The PCMark 8 Storage test is telling. The other systems feature solid-state drives and finished right around the 5,000 mark, while the Inspiron 24 5000 limped to a score of 1,571.
Next is Maxon’s CPU-crunching Cinebench R15 test, which is fully threaded to make use of all available processor cores and threads. Cinebench stresses the CPU rather than the GPU to render a complex image. The result is a proprietary score indicating a PC’s suitability for processor-intensive workloads.
The Inspiron 24 5000 finished in the middle of the pack on Cinebench. It topped its closest competitor in terms of components and cost, the Asus M241, but finished well off the pace of the MSI Pro 24X 10M and especially the leading HP Pavilion 24.
Cinebench is often a good predictor of our Handbrake video-editing trial, another tough, threaded workout that’s highly CPU-dependent and scales well with cores and threads. In it, we put a stopwatch on test systems as they transcode a standard 12-minute clip of 4K video (the open source Blender demo movie Tears of SteelTears of Steel) to a 1080p MP4 file. It’s a timed test, and lower results are better.
The Inspiron 24 5000 also bested the Asus M241 on Handbrake and was only two minutes slower than the MSI Pro 24X 10M, indicating that it has some media-editing chops.
We also run a custom Adobe Photoshop image-editing benchmark. Using an early 2018 release of the Creative Cloud version of Photoshop, we apply a series of 10 complex filters and effects to a standard JPEG test image. We time each operation and, at the end, add up the total execution time. As with Handbrake, lower times are better here. The Photoshop test stresses CPU, storage subsystem, and RAM, but it can also take advantage of most GPUs to speed up the process of applying filters, so systems with powerful graphics chips or cards may see a boost.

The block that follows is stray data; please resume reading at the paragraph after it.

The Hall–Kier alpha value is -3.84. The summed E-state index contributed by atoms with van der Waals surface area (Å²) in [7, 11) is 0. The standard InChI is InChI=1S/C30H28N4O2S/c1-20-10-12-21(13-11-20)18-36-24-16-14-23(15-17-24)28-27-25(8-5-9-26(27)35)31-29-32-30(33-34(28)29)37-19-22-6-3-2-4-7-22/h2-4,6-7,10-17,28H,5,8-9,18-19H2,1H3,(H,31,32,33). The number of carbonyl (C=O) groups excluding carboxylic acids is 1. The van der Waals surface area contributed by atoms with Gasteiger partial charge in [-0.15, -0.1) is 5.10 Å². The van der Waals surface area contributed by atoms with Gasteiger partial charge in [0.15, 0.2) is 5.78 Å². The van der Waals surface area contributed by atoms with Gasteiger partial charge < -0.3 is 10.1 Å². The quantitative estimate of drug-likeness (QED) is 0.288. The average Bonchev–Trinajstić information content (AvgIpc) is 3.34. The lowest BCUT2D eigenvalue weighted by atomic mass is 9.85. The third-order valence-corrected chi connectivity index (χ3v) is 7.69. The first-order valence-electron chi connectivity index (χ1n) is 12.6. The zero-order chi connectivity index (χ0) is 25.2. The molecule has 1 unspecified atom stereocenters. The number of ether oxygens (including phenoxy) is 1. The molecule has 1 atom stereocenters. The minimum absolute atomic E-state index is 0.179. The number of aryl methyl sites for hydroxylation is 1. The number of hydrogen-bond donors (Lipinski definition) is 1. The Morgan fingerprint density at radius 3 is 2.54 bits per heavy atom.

The Inspiron 24 5000 saved its best performance for our Photoshop test, edging the MSI Pro 24X 10M and finishing only 6 seconds slower than the HP Pavilion 24. The high clock speed of its Core i3 processor relative to that of the other systems’ CPUs is likely the reason behind the Inspiron 24 5000’s success here.
3DMark measures relative graphics muscle by rendering sequences of highly detailed, gaming-style 3D graphics that emphasize particles and lighting. We run two different 3DMark subtests, Sky Diver and Fire Strike, which are suited to different types of systems. Both are DirectX 11 benchmarks, but Sky Diver is more suited to laptops and midrange PCs, while Fire Strike is more demanding and made for high-end PCs to strut their stuff. The results are proprietary scores.
I wouldn’t read too far into the Inspiron 24 5000’s second-place showing on our 3DMark tests. Its integrated Intel graphics severely limit any gaming ability for which you might wish.
Next up is another synthetic graphics test, this time from Unigine Corp. Like 3DMark, the Superposition test renders and pans through a detailed 3D scene and measures how the system copes. In this case, it’s rendered in the company’s eponymous Unigine engine, offering a different 3D workload scenario than 3DMark, for a second opinion on the machine’s graphical prowess. We present two Superposition results, run at the 720p Low and 1080p High presets.
The Inspiron 24 5000 did not produce playable frame rates on either Superposition test, lending further proof that this is not a system intended for 3D gaming.
Verdict: Serviceable, But Get an SSD
Given that Dell offers several versions of the Inspiron 24 5000, you’d be well served to look further up the line. In short: Do not be tempted by the roomy 1TB of storage space on our tester.
The penalty you pay for that capacious storage capacity in real-world performance and responsiveness is too great. Also worth noting: While it’s true that most of the Inspiron 24 5000 configurations that Dell offers feature speedy SSDs, at this writing the closest Inspiron 24 model to the Asus M241 cost $630, only $9 more than the Editors’ Choice-award-winning Asus. We favor the Asus M241 for its superior design, although the Inspiron 24 5000 does get some props for having a USB Type-C port and support for the latest wireless standards.
Source by in.pcmag.com